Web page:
1

Is there someway to alter the Bash system error message template so that you can print something in addition to the original message? For example:

Macbook Air:~/Public]$ lfe
-bash: lfe: WTF command not found

or

Macbook Air:~/Public]$ lfe
-bash: lfe: #!&**! command not found
6
  • 1
    Depends on your setup. For me (Ubuntu 16.04), there is a Python script at /usr/lib/command-not-found that prints the message that you could edit. It is called from a function declared in /etc/bash.bashrc, and that is sourced in /etc/profile. Mar 17 '17 at 19:22
  • You can check where the function is for you if you turn on set -x and issue a non-existing command. Mar 17 '17 at 19:24
  • Is there a way to 'undo' the set -x command? It'd be nice to add a message for other types of error messages too.
    – pmagunia
    Mar 17 '17 at 20:30
  • The set command prints the last command to the console I think.
    – pmagunia
    Mar 17 '17 at 20:37
  • Undo set: set +x Mar 17 '17 at 21:07
4

Since Bash 4.0, if the search for a command is unsuccessful, the shell searches for a function called command_not_found_handle. If it doesn't exist, Bash prints a message like this and exits with status 127:

$ foo
-bash: foo: command not found
$ echo $?
127

If it does exist, it is called with the command and its arguments as arguments, so if you have something like

command_not_found_handle () {
    echo "It's my handle!"
    echo "Arguments: $@"
}

in your .bashrc, Bash will react like this:

$ foo bar
It's my handle!
Arguments: foo bar

Most systems have something much more sophisticated in place, though. My Ubuntu, for example, has this in /etc/bash.bashrc:

# if the command-not-found package is installed, use it
if [ -x /usr/lib/command-not-found -o -x /usr/share/command-not-found/command-not-found ]; then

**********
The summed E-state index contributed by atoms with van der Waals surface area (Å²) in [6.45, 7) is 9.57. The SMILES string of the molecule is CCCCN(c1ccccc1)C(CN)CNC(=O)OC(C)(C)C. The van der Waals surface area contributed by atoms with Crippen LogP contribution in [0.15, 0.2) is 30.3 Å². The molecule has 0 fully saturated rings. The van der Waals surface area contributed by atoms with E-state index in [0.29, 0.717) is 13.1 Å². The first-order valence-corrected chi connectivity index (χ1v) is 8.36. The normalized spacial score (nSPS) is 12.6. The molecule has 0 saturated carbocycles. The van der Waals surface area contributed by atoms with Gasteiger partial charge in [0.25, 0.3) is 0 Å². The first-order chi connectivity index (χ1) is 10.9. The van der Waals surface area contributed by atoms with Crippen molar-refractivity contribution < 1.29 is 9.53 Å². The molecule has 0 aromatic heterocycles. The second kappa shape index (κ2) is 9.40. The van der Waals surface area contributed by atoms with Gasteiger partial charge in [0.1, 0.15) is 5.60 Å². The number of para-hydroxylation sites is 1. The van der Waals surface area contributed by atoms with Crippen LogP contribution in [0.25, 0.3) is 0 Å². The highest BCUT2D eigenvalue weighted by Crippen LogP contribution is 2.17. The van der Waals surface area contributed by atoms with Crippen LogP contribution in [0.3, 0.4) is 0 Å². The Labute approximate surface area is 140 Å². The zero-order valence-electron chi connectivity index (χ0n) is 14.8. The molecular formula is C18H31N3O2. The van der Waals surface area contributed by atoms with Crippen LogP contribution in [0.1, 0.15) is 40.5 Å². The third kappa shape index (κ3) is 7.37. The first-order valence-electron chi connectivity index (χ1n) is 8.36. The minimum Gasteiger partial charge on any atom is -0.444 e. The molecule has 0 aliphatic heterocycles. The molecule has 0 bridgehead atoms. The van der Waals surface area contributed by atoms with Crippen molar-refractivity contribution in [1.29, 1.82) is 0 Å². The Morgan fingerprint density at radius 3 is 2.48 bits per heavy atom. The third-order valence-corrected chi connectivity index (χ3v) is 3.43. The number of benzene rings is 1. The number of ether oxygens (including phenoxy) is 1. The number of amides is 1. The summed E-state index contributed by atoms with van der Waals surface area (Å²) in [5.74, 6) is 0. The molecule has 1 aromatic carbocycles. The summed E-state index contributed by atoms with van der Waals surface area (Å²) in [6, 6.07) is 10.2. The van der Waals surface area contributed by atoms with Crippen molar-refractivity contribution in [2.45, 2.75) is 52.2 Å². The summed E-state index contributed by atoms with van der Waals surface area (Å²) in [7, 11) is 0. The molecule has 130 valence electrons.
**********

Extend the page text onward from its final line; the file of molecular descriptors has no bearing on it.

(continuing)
function command_not_found_handle {
            # check because c-n-f could've been removed in the meantime
                if [ -x /usr/lib/command-not-found ]; then
           /usr/lib/command-not-found -- "$1"
                   return $?
                elif [ -x /usr/share/command-not-found/command-not-found ]; then
           /usr/share/command-not-found/command-not-found -- "$1"
                   return $?
        else
           printf "%s: command not found\n" "$1" >&2
           return 127
        fi
    }
fi

and this is sourced from /etc/profile. /usr/lib/command-not-found is a Python script that uses some more Python (CommandNotFound) to basically look up packages that are named like the unknown command, or sound similar:

$ sl
The program 'sl' is currently not installed. You can install it by typing:
sudo apt install sl
$ sedd
No command 'sedd' found, did you mean:
 Command 'sed' from package 'sed' (main)
 Command 'seedd' from package 'bit-babbler' (universe)
 Command 'send' from package 'nmh' (universe)
 Command 'send' from package 'mailutils-mh' (universe)
sedd: command not found

So if you want simple customization, you can provide your own command_not_found_handle, and if you want to customize the existing system, you can modify the Python scripts.

But, as mentioned, this requires Bash 4.0 or higher.

2

Maybe something like:

curl https://raw.githubusercontent.com/rcaloras/bash-preexec/master/bash-preexec.sh -o ~/.bash-preexec.sh
echo '[[ -f ~/.bash-preexec.sh ]] && source ~/.bash-preexec.sh' >> ~/.bashrc

then add the following to .bashrc too

preexec() { type "$1" >/dev/null 2>&1 || echo -n 'WTF??? '; }

reload your shell, then try enter some nonexistent command, like bububu

$ bububu

will print

WTF??? -bash: bububu: command not found

Important: read https://github.com/rcaloras/bash-preexec

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